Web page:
Report: Future Tsunami Could Swamp Coastal Areas

Byline: Associated Press/Alicia Chang

Report: Future Tsunami Could Swamp Coastal Areas

LOS ANGELES (AP) — If a monster earthquake struck off Alaska’s coast, tsunami waves would rush toward California, crippling the nation’s busiest port complex, flooding coastal communities and causing damage to as many as one-third of the boats in coastal marinas, a report released Sept. 4 suggests.

The potential impacts, based on a hypothetical magnitude-9.1 jolt off the Alaskan peninsula, were detailed by a team led by the U.S. Geological Survey (USGS) to help emergency responders prepare. Their report — the USGS Science Application for Risk Reduction (SAFRR) Tsunami Scenario — looks at the potential economic impacts, affects on coastal marinas and suggested preparations for evacuations.

Tsunamis are a rare but real threat in California. After the 2011 Japan disaster, tsunami waves raced across the Pacific and damaged boats and docks in the commercial fishing village of Crescent City.

Scientists said a closer offshore quake would create more havoc. The twin ports of Los Angeles and Long Beach could be shuttered for at least two days because of strong currents, potentially losing $1.2 billion in business.

In addition, pleasurecraft marinas would be inundated — and coastal communities would face mass evacuations, the report said.

In the 9.1-magnitude Alaska quake scenario, approximately 750,000 people would need to be evacuated, with 90,000 of those being tourists and visitors. Additionally, one-third of the boats in California’s marinas could be damaged or completely sunk, resulting in $700 million in losses.

It was concluded, however, that it was unlikely that any of California’s nuclear power plants would be damaged by this particular event.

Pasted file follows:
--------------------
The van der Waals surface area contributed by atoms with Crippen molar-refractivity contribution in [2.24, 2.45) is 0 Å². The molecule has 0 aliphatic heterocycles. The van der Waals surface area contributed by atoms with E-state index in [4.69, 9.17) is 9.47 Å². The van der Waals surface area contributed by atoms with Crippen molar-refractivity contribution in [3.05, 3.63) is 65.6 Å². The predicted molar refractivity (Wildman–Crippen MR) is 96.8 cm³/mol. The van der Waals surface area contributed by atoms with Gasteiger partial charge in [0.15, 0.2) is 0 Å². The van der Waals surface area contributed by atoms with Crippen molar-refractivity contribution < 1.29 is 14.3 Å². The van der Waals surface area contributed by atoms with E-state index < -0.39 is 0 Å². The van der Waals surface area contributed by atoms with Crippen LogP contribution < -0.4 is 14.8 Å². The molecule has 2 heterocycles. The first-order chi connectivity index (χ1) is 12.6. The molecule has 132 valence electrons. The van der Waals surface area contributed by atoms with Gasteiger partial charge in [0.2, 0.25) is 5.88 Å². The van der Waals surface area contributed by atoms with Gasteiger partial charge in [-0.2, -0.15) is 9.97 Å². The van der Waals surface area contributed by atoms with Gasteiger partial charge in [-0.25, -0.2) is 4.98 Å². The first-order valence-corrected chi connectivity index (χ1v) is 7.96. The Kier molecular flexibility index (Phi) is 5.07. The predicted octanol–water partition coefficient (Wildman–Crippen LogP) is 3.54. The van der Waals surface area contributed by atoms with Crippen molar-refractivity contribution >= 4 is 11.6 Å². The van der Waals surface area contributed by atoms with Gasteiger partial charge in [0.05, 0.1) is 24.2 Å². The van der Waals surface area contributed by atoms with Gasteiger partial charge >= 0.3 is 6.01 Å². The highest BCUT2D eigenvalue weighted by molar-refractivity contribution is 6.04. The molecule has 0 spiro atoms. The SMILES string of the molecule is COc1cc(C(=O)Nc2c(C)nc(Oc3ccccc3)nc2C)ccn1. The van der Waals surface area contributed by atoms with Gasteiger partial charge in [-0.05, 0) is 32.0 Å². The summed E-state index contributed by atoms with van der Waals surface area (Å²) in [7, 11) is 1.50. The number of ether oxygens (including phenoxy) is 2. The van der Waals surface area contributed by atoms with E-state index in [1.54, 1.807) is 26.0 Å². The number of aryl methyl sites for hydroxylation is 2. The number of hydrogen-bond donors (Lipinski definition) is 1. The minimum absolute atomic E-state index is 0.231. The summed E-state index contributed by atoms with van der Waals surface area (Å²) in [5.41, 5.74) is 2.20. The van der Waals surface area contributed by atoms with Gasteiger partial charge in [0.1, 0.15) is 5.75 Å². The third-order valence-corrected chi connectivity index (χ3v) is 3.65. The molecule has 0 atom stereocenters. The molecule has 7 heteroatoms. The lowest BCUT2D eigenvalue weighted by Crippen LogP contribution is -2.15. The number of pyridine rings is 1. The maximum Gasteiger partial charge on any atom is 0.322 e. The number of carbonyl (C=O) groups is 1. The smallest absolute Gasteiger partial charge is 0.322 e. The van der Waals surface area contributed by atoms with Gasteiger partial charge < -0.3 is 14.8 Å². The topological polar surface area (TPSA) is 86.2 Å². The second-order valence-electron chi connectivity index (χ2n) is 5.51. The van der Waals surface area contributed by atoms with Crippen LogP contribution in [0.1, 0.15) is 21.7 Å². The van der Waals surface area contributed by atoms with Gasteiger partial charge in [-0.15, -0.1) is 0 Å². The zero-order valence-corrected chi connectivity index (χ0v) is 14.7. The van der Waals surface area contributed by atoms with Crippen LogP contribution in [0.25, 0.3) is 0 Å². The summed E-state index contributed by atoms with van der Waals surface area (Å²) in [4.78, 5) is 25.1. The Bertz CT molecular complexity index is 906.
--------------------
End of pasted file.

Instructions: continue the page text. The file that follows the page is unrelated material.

Over the past two weeks, coastal planners have held meetings around the state to digest the information and review their evacuation plans.

Under the scenario, it would take about four hours for tsunami waves to crash into communities near the Oregon state line and about six hours to reach San Diego — theoretically, allowing time for people to flee to higher ground. The force of the waves would sink boats that remained docked in marinas and would damage harbors.

This “helps them understand what a bad tsunami can be,” said USGS seismologist Lucy Jones.

The team began work on the scenario before the magnitude-9.0 earthquake that struck Japan in March 2011 and triggered a tsunami. It went back to the drawing board after seeing the toll on Crescent City and other coastal cities. The group focused only on California, even though a powerful offshore Alaska quake would affect the West Coast.

Patrick Corcoran, an Oregon State University expert on earthquake and tsunami hazards, praised the scenario for being realistic. But he said it’s a challenge to prepare people for a rare disaster.

“People just go into freak-out mode” when past tsunamis have hit the U.S., said Corcoran, who had no role in the report.

The latest scenario is similar to a quake exercise released several years ago designed to prepare California residents for the “Big One” on the San Andreas Fault. Unlike the quake report that estimated 1,800 casualties, scientists did not include a death toll this time, since they could not predict how evacuations would be handled during a tsunami.

Since 1812, the California coast has seen only a handful of tsunamis with waves higher than 3 feet. The deadliest occurred in 1964, when a magnitude-9.2 quake in Alaska triggered tsunami waves that killed 12 people in Northern California.

The SAFRR Tsunami Scenario is a collaborative effort of the USGS, the California Geological Survey, the California Governor’s Office of Emergency Services, academic institutions, the National Oceanic and Atmospheric Administration and other agencies and institutions.

“The good news is that three-quarters of California’s coastline is cliffs, and thus immune to the harsher and more devastating impacts tsunamis could pose,” said Jones, who is the USGS Science Advisor for Risk Reduction and leads the SAFRR Project. “The bad news is that the one-quarter at risk is some of the most economically valuable property in California.

“In order to effectively protect communities from tsunamis, we must first know what to plan for,” Jones said. “By starting with science, there is a clearer understanding on how tsunamis function and their potential impacts. The scenario will serve as a long-lasting resource to raise awareness and provide scientifically-sound and unbiased information to decision makers in California and abroad.”

— Additional information was provided by USGS

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